The potential of science and technology parks (STPs) to foster diverse innovative technologies and transform them into successful business enterprises that can benefit society was deliberated upon at the 20th annual conference of Asian Science Park Association (ASPA). This is the first time the conference was held in India.
The conference sought to facilitate strong linkages between India and Asia-Pacific countries and their stakeholders in science and technology for cross border exchange of ideas and technologies. Dr Hiroshi Uchida, President, ASPA, urged partners to leverage on the newly acquired Special Consultative Status of ASPA with the United Nations. “I believe this will help us in taking our science park to the global platform,” he said.
Close to 150 industry experts from 11 countries congregated to hear from 30 top management industry experts. Plenary discussions, panel debates and case studies delivered practical insights on where the STP ecosystem is heading to, how STPs should look beyond the conventional government-supported R&D model which is limited in scope and budgets. Some of the case studies illustrated how science parks are playing an important role in the economic development of Taiwan and how unique public private partnerships in South Korea have helped local companies with high growth potential.
The conference had technical sessions on cutting-edge issues in this space and leaders in the industry explored in-depth issues pertaining to science and technology parks for start-ups, translational research platforms and challenges and opportunities in public-private collaborations in Asia.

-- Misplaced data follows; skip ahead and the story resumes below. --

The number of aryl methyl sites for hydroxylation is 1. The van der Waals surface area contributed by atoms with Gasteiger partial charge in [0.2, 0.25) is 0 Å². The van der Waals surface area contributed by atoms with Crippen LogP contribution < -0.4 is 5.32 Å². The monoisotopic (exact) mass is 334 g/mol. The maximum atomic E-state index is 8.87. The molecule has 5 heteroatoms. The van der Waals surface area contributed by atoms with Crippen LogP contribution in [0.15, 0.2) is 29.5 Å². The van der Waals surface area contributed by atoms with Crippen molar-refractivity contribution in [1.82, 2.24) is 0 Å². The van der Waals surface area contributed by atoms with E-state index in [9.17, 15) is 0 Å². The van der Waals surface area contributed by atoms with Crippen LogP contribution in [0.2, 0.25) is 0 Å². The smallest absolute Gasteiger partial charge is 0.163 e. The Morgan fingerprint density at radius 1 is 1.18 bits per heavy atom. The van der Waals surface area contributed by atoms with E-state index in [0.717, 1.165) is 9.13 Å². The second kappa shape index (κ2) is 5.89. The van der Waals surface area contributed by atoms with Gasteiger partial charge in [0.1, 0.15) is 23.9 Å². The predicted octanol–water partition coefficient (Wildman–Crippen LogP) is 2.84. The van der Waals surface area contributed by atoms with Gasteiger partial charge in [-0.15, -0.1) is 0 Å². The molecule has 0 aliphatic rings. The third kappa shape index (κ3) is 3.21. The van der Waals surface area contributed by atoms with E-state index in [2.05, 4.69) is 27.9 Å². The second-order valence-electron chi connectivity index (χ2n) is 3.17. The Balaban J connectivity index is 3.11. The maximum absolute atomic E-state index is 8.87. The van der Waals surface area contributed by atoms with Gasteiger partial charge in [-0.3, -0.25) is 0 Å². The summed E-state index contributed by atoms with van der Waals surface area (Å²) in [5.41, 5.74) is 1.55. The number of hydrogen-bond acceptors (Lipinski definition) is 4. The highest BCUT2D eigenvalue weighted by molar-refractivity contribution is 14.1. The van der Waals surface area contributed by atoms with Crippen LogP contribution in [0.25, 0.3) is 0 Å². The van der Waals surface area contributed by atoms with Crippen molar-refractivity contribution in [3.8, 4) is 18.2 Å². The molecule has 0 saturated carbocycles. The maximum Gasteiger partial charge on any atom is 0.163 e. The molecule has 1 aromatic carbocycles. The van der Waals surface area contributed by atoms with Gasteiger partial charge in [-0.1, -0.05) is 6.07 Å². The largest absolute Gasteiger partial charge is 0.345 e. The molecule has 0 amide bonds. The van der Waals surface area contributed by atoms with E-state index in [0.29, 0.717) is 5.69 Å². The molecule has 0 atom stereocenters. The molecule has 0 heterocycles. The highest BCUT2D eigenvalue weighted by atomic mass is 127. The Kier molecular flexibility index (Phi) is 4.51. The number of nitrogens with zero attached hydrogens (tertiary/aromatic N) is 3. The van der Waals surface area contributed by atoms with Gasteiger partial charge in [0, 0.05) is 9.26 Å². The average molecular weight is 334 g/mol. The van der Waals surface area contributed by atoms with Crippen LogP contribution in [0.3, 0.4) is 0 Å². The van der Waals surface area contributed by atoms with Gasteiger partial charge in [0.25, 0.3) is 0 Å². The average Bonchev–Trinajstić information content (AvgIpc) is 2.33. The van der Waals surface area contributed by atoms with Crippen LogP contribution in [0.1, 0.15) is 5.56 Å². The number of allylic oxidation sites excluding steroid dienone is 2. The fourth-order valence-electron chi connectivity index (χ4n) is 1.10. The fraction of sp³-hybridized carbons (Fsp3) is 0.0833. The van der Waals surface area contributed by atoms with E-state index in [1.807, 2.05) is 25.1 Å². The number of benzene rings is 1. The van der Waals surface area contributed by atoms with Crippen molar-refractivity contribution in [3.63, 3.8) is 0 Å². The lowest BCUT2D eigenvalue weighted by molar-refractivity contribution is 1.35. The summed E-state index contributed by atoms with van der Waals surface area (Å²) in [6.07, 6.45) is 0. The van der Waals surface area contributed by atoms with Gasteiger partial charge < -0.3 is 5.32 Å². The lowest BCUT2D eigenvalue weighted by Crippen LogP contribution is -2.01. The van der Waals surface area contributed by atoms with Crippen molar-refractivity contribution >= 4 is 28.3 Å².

Dr H Purushotham, CMD, National Research Development Corporation (NRDC), said that the Government of India realizes the importance of Technology Business Incubators (TBIs) and STPs for creating wealth and employment. “All departments have been instructed to create such platforms. NRDC identifies potential R&D outcomes, evaluates it for market potential and helps in its licensing,” he said.
The importance of fostering innovation was reiterated by Dr Krishna M Ella, CMD, Bharat Biotech International Limited and Ms Deepanwita Chattopadhyay, Chairperson and CEO, ICICI Knowledge Park (IKP), Hyderabad. Mr Ram Kaundinya, Independent Board Member, Syngenta India and Axis Bank, said that technologies should get commercialized for the common person to benefit and that STPs have a major role in making this happen. “The policy environment should be futuristic and non-bureaucratic and the role of private sector in driving innovations is important,” he said.
Dr David Bergvinson, Director General, ICRISAT, urged all stakeholders to leverage on their synergistic expertise to promote demand-driven innovations to address the needs of the society. “I urge such partnerships to keep in mind the need for addressing global challenges which include poverty, malnutrition, hunger and the looming challenge of climate change as part of their strategic interventions,” he said.
Technical tours to ICRISAT, IKP, T-Hub and Gubba Cold Storage offered avenues to understanding the operations and success of Indian STPs and Business Incubators. The conference titled – Innovation sharing and collaborative opportunities in Science & Technology for advancement in Asia & Asia Pacific – was organized jointly by ICRISAT and the Hyderabad Visitors Convention Bureau (HCVB) in India from 19-22 October. The ICRISAT team was led by Dr Kiran K Sharma, Theme Leader – Agribusiness and Innovation Platform, Innovation Systems for the Drylands Program; and Chairman of the ASPA-2016 Organizing Committee.
The next ASPA annual conference will be held in Vietnam.